Píobaire, An, Volume 1, Issue 1, Page 5

Píobaire, An, Volume 1, Issue 1, Page 5
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periodical Publisher
Na Píobairí Uilleann
periodical Editor
Chairman, NPU
periodical Title
Píobaire, An
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(L .) .4Vallancey concludes that Juan Pipes and Cuisli Pipesare one and the same. In Ulla Fip s. we have, perhaps,the woollen Bagpipe of Shakespeare, to which heattributes an extraordinary effect.( And others, whenthe bagpipe sings i th nosc, cannot contaIn theirurine. Merchant of Venice Act lV, Sc. 1 ).Walkers Historical Memoirsof the Irish Bards.Dublin 1786It is evident from references in the older literature that thepiobairo and the cuisleamiach wore not identical. It is reasonableto believe that the piopai over the centuries retained its presentday meaning, viz, a bagpipe and the cuisle cec i1 was a pipe of somekind blown directly from the mouth. The remarks about the veinsand the elbows strike one as fanciful. Unless they can be corrobor-ated from native sources statements of Vallancey and Walker arc notto be trusted. The term in Irish is cuisle ce!il i.e. music pipenot cuisle pipes. Ullan pipes in the context above would seem todenote an instrument then in existence., but the term is not foundindependent of Vallancey.The tJilleann.: Pipes(78) In reading over the Irish column of theFreemans Journal of the 16th instant, I was struckwith the iteration of the exploded legend anent theUnion pipes nomenclature. The writer of the articleapparently followed the derivation Union pipes asgiven in the National Museum -. calling them aonta orunited, thusacquiesoing n a wrong derivation. Thename Union is really an anglicised corruption ofUill.eann (Shakespeares woollen ) or elbow pipes, fromthe fact that the wind was supplied by using the elbowand not from the mouth, in the. case of the piob mor .Everybody knows the old proverb more pdwer to yourelbow, which had a special significance in the caseof the Uilleannor Union pipes. Let us hear no moreof the Museum explanation, but I feel certain that thewriter of the Freeman Irish article would prefer tofollow the corroct etymology, n iely, that the Unionpipes are so called from the Irish word,Uifleann.Vim. H. Grattan FloodAn Claidheamh Soluis iul 2, 1904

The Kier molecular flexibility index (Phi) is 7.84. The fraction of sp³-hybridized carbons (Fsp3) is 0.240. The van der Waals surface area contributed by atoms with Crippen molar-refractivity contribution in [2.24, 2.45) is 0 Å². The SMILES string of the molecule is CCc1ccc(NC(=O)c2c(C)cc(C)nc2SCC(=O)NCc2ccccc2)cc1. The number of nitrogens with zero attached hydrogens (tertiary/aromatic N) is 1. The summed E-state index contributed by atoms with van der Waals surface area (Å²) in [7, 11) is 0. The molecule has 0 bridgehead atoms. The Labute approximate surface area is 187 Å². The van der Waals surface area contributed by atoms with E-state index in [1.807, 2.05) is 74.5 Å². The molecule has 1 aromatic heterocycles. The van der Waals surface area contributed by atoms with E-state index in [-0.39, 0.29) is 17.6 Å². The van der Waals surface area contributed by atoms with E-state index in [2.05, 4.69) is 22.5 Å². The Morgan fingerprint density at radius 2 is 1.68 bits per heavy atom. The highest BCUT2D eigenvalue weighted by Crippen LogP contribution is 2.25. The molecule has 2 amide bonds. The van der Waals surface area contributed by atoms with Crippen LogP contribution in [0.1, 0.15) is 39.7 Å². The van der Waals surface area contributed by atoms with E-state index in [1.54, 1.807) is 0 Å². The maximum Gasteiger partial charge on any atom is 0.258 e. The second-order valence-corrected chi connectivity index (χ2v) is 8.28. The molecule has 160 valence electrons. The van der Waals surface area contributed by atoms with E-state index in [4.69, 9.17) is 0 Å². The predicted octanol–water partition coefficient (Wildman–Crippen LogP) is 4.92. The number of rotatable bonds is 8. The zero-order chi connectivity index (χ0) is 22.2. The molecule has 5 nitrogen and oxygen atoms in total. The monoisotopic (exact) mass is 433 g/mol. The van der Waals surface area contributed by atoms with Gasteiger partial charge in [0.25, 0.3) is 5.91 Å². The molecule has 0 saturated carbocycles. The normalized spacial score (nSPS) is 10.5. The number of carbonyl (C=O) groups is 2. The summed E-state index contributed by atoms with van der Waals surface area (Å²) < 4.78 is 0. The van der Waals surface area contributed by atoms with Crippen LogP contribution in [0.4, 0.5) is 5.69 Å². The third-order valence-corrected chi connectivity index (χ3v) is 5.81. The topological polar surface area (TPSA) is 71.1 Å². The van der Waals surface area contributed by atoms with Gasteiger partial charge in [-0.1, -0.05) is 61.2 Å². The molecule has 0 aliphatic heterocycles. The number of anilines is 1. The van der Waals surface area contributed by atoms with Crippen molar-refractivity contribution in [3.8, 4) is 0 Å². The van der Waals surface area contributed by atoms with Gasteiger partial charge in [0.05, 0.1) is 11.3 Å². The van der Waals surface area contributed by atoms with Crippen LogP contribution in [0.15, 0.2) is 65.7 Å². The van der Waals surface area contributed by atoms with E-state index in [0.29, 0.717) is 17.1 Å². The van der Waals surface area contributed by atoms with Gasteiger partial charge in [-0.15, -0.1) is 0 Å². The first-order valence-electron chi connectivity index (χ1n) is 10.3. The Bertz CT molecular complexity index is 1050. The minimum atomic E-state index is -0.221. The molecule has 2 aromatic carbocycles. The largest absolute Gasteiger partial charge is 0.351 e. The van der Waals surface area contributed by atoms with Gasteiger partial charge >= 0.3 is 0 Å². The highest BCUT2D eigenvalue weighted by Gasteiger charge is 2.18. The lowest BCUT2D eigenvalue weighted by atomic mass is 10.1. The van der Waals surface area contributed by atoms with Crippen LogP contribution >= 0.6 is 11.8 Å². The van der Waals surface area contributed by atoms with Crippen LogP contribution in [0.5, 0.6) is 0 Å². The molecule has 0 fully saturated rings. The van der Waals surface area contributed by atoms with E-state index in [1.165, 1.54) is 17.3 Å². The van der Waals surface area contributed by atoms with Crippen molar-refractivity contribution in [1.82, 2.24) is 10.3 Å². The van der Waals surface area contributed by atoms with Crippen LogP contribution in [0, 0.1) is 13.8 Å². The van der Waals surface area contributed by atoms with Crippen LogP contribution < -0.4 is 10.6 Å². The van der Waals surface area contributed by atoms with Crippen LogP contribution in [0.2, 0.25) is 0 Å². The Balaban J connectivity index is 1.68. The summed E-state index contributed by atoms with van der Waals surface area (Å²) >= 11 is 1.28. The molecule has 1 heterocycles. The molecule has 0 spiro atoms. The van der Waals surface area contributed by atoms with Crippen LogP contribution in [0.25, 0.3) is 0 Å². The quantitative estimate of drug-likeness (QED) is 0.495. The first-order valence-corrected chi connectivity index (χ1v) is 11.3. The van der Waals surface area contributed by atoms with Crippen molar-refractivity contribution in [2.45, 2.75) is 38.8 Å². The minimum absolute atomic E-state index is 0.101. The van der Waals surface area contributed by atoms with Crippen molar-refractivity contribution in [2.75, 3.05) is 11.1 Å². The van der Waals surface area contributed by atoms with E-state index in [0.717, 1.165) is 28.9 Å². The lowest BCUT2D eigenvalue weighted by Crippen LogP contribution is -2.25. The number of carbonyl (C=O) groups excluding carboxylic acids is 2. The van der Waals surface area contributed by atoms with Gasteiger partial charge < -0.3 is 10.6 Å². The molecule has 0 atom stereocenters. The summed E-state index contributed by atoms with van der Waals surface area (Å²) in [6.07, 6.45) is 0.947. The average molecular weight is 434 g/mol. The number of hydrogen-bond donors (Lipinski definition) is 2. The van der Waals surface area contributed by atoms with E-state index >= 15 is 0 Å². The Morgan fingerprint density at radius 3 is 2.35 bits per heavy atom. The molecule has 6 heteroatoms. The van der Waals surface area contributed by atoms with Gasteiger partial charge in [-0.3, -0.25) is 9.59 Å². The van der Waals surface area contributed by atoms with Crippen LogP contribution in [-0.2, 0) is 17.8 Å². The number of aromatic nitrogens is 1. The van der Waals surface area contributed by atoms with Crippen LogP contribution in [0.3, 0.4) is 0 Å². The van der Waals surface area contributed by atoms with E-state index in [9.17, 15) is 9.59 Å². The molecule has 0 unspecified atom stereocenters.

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Píobaire, An, Volume 1, Issue 1

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